Make the Most of Your Telehealth Visit

March 31, 2021   Preventative Care, Technology

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The COVID-19 pandemic has shaped healthcare in many ways, one of which is the use of telehealth.

We’re finding that many visits with healthcare providers can be productive virtually, however there are certain visits that are best suited in person. An appointment with your healthcare provider, either face-to-face or virtual, should be productive and informative. Here are ways to make the most out of your virtual visit since telehealth is likely here to stay.

For the day of...

  • Make sure your device is charged.
  • Log into your appointment platform a little early and make sure your speakers and microphone are working correctly.
  • Have your list of medications and supplements readily available.
  • Find a quiet place without distractions to conduct your visit. This means making arrangements for your children or other dependents, if possible.
  • Write down a list of questions for your provider to ensure you don’t end your session with lingering thoughts that may require a follow-up visit.

Topics suited for telehealth...

From an OB/GYN standpoint, there are a variety of topics that can be adequately covered with a virtual visit.

  • Exploratory conversations — Discussions around medications or birth control options, for example, are well suited for virtual sessions because they don’t require a physical exam.
  • Some post-partum check-ups — Although post-operative appointments need to be in person since they require incision checks, some obstetric and gynecological problem visits can be done virtually. For example, two-week post-partum check-ups following vaginal delivery can be conducted via telehealth, if desired.
  • Test results and sensitive discussions — Talking through sensitive matters such as the results of one’s STD test, biopsy, or PAP test can be conducted via telehealth. If a patient is suffering from postpartum depression, for instance, it not only eases the burden of travel for a new mother, but also allows providers to monitor her progress from anywhere.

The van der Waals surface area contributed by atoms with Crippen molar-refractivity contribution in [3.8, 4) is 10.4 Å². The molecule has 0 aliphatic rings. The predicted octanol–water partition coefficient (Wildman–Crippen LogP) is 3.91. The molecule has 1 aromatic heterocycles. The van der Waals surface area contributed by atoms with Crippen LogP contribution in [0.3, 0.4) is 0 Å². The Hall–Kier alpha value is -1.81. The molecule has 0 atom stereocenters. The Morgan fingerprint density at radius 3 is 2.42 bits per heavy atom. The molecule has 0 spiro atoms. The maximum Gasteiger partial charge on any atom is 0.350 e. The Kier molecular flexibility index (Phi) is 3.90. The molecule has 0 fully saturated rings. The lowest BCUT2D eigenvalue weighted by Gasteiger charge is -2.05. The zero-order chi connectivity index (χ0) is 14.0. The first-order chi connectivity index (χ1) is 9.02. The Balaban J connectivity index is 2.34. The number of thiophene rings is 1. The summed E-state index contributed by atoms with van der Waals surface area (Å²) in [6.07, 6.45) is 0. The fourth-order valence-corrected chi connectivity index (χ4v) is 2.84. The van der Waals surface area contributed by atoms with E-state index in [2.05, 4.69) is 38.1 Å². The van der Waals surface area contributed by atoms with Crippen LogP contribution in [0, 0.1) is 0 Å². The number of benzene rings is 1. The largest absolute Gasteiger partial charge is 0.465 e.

• Ongoing care — If a patient has been diagnosed with gestational diabetes, for example, she likely has daily blood sugar self-checks, physical activity requirements, and certain meal plans to manage the condition. Providers can monitor the progression of a patient’s condition and the effectiveness of her individualized treatment plan virtually when appropriate.
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Some frequently asked questions...

  • Can all appointments be conducted via telehealth? When a physical exam is required or other tests are warranted, an in-person visit is essential.
  • Can obstetric appointments be successful virtually? If you have a low-risk pregnancy, meaning there is no need for medical intervention and both the baby and mother are healthy, some appointments (those that don’t require an ultrasound or other exam), can be virtual. Discussing your birth plan with your provider (which includes an initial intake conversation), asking questions about certain foods or products that you’ve been using, or asking for a gut check on something are great candidates for telehealth. Other obstetric visits may be performed virtually but would be determined on an individual basis based on the type of evaluation needed.
  • Can telehealth be used for family planning? In some ways, yes. Telemedicine can be used for ongoing counseling, establishing lifestyle parameters, and reviewing lab results.
  • Is telehealth HIPAA compliant? Yes—the platform Garrison Women’s Health uses, for example, is HIPAA compliant and secure. It’s customary for providers to ask patients to sign a consent for telehealth prior to their appointment. The signed consent form is needed to partake in a virtual visit. When a physical exam is required or other tests are warranted, an in-person visit is essential.
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Elizabeth Chase, MD

With telehealth, it is all about women sharing the story of their current medical issues.  Although face-to-face visits are absolutely essential when a physical exam is required, I enjoy the complete focus on “herstory” with telehealth visits.

— Elizabeth Chase, MD, FPMRS

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